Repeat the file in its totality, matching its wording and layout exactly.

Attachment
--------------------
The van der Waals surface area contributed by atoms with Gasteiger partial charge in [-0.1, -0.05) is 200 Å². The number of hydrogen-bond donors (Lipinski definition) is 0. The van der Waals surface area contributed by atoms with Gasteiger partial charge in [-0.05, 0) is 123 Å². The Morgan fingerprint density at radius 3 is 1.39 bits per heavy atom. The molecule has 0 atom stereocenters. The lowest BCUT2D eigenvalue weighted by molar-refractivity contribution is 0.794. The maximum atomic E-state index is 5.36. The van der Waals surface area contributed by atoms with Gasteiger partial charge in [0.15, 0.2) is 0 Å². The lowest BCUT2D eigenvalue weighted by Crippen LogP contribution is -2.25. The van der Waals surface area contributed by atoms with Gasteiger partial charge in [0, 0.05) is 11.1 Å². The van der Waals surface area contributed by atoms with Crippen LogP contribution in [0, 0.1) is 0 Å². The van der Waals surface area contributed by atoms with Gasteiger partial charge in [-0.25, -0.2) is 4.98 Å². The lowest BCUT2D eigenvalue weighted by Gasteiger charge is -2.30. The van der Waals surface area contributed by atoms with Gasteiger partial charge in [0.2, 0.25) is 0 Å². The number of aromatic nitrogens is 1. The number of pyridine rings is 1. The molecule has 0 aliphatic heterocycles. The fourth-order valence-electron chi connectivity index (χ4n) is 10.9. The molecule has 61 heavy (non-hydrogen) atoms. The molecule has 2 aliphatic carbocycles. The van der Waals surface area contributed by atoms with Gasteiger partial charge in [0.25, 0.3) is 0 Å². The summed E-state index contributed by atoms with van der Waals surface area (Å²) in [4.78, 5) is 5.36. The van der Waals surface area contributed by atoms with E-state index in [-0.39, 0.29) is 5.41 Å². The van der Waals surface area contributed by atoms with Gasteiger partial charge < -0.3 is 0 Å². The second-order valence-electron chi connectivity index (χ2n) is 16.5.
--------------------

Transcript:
The van der Waals surface area contributed by atoms with Gasteiger partial charge in [-0.1, -0.05) is 200 Å². The number of hydrogen-bond donors (Lipinski definition) is 0. The van der Waals surface area contributed by atoms with Gasteiger partial charge in [-0.05, 0) is 123 Å². The Morgan fingerprint density at radius 3 is 1.39 bits per heavy atom. The molecule has 0 atom stereocenters. The lowest BCUT2D eigenvalue weighted by molar-refractivity contribution is 0.794. The maximum atomic E-state index is 5.36. The van der Waals surface area contributed by atoms with Gasteiger partial charge in [0.15, 0.2) is 0 Å². The lowest BCUT2D eigenvalue weighted by Crippen LogP contribution is -2.25. The van der Waals surface area contributed by atoms with Gasteiger partial charge in [0, 0.05) is 11.1 Å². The van der Waals surface area contributed by atoms with Crippen LogP contribution in [0, 0.1) is 0 Å². The van der Waals surface area contributed by atoms with Gasteiger partial charge in [-0.25, -0.2) is 4.98 Å². The lowest BCUT2D eigenvalue weighted by Gasteiger charge is -2.30. The van der Waals surface area contributed by atoms with Gasteiger partial charge in [0.2, 0.25) is 0 Å². The number of aromatic nitrogens is 1. The number of pyridine rings is 1. The molecule has 0 aliphatic heterocycles. The fourth-order valence-electron chi connectivity index (χ4n) is 10.9. The molecule has 61 heavy (non-hydrogen) atoms. The molecule has 2 aliphatic carbocycles. The van der Waals surface area contributed by atoms with Gasteiger partial charge in [0.25, 0.3) is 0 Å². The summed E-state index contributed by atoms with van der Waals surface area (Å²) in [4.78, 5) is 5.36. The van der Waals surface area contributed by atoms with E-state index in [-0.39, 0.29) is 5.41 Å². The van der Waals surface area contributed by atoms with Gasteiger partial charge < -0.3 is 0 Å². The second-order valence-electron chi connectivity index (χ2n) is 16.5.